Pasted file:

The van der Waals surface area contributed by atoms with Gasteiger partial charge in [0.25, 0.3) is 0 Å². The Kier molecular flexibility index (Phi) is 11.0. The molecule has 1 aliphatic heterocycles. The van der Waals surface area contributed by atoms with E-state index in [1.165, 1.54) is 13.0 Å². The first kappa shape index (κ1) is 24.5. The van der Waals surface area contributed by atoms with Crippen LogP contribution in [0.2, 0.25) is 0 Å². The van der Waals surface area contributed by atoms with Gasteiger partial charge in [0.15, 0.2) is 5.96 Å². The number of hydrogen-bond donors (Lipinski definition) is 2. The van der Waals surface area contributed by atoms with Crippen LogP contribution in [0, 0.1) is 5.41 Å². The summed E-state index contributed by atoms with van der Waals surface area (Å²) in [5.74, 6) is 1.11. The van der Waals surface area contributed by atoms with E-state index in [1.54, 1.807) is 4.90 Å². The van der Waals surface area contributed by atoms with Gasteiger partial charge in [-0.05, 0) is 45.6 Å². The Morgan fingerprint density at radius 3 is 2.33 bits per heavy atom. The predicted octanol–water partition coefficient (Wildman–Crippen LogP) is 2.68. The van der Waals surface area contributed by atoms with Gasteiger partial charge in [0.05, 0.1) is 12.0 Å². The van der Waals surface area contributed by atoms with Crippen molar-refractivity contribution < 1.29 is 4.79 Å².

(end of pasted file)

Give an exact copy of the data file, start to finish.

The van der Waals surface area contributed by atoms with Gasteiger partial charge in [0.25, 0.3) is 0 Å². The Kier molecular flexibility index (Phi) is 11.0. The molecule has 1 aliphatic heterocycles. The van der Waals surface area contributed by atoms with E-state index in [1.165, 1.54) is 13.0 Å². The first kappa shape index (κ1) is 24.5. The van der Waals surface area contributed by atoms with Crippen LogP contribution in [0.2, 0.25) is 0 Å². The van der Waals surface area contributed by atoms with Gasteiger partial charge in [0.15, 0.2) is 5.96 Å². The number of hydrogen-bond donors (Lipinski definition) is 2. The van der Waals surface area contributed by atoms with Crippen LogP contribution in [0, 0.1) is 5.41 Å². The summed E-state index contributed by atoms with van der Waals surface area (Å²) in [5.74, 6) is 1.11. The van der Waals surface area contributed by atoms with E-state index in [1.54, 1.807) is 4.90 Å². The van der Waals surface area contributed by atoms with Gasteiger partial charge in [-0.05, 0) is 45.6 Å². The Morgan fingerprint density at radius 3 is 2.33 bits per heavy atom. The predicted octanol–water partition coefficient (Wildman–Crippen LogP) is 2.68. The van der Waals surface area contributed by atoms with Gasteiger partial charge in [0.05, 0.1) is 12.0 Å². The van der Waals surface area contributed by atoms with Crippen molar-refractivity contribution < 1.29 is 4.79 Å².